Key questions on UK’s continuous at-sea nuclear deterrent
The Royal Navy has maintained the longest mission in the history of the services for more than 50 years.
For more than five decades the Royal Navy has maintained Britain’s continuous at-sea nuclear deterrent – the longest mission in the history of the services.
During that time at least one ballistic missile submarine has been on patrol beneath the waves of the world’s oceans as part of Operation Relentless.
Here are some of the questions and answers surrounding the details, history and facts of the UK’s strategic nuclear deterrent.
– How long has Britain had a continuous at-sea nuclear deterrent?
Since April 1969 – for 24 hours a day, seven days a week, 365 days a year – there has always been a Royal Navy ballistic missile submarine at sea.
The mission is known as Operation Relentless and according to the Government is designed to deter against aggression towards Britain.
– What were the first submarines and missiles?
Four Resolution-class submarines, known as Resolution, Repulse, Renown and Revenge, each carried up to 16 Polaris nuclear missiles between 1969 and 1996.
– When and what were they replaced by?
The first of the Vanguard-class nuclear submarines went on patrol in 1994. Called Vanguard, Victorious, Vigilant and Vengeance, the boats are due to be in service until 2030.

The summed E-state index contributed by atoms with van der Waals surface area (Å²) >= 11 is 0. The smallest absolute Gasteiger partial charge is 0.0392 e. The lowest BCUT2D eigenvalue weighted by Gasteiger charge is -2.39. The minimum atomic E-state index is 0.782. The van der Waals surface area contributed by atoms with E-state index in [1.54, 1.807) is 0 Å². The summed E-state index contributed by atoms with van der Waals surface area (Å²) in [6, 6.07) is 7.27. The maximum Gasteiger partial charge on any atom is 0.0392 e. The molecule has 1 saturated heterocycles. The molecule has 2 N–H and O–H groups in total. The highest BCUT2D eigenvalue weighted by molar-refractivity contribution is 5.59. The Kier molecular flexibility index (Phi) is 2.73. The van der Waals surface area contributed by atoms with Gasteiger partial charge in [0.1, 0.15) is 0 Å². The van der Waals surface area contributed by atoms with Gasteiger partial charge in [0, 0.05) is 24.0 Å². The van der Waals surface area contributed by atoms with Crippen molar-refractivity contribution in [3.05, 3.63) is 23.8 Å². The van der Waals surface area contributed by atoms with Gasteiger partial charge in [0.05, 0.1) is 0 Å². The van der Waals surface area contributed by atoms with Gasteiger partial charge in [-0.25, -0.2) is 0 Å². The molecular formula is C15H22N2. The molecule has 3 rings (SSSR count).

They carry the American-built Trident 2 D5 nuclear missiles and replaced Polaris when it was scrapped. Trident is the mainstay of Britain’s strategic nuclear deterrent.
– What can Trident do?
A Trident missile can be fired at targets up to 4,000 miles away and at its fastest can travel at more than 13,000 miles an hour, according to the Royal Navy.
They are 44ft (13m) long, weigh 130,000lb (58,500kg) and are ejected from the submarine by high-pressured gas before they fire as they reach the surface of the water.
– How many missiles do the submarines carry?
Each Vanguard-class submarine can hold up to 16 intercontinental ballistic missiles, but will only carry up to eight Trident rockets and up to 40 nuclear warheads.
The warheads can be independently targeted to hit specific areas.
– How big are the Vanguard-class submarines?
The boats are 492 ft (150m) in length, have a top seed of 25 knots and weigh 16,000 tonnes. They are home to more than 160 crew, with patrols usually lasting around three months.
They are powered by a nuclear reactor and based at HM Naval Base Clyde in Faslane, Scotland.
– What is the Dreadnought programme?
The Vanguard class are due to be replaced by the bigger Dreadnought-class submarines in the 2030s. The four new boats will have a lifespan of at least 30 years, according to the Government.
Once built they will carry Trident missiles, with the estimated cost of the Dreadnought build set to be £31 billion with a contingency of £10 billion set aside.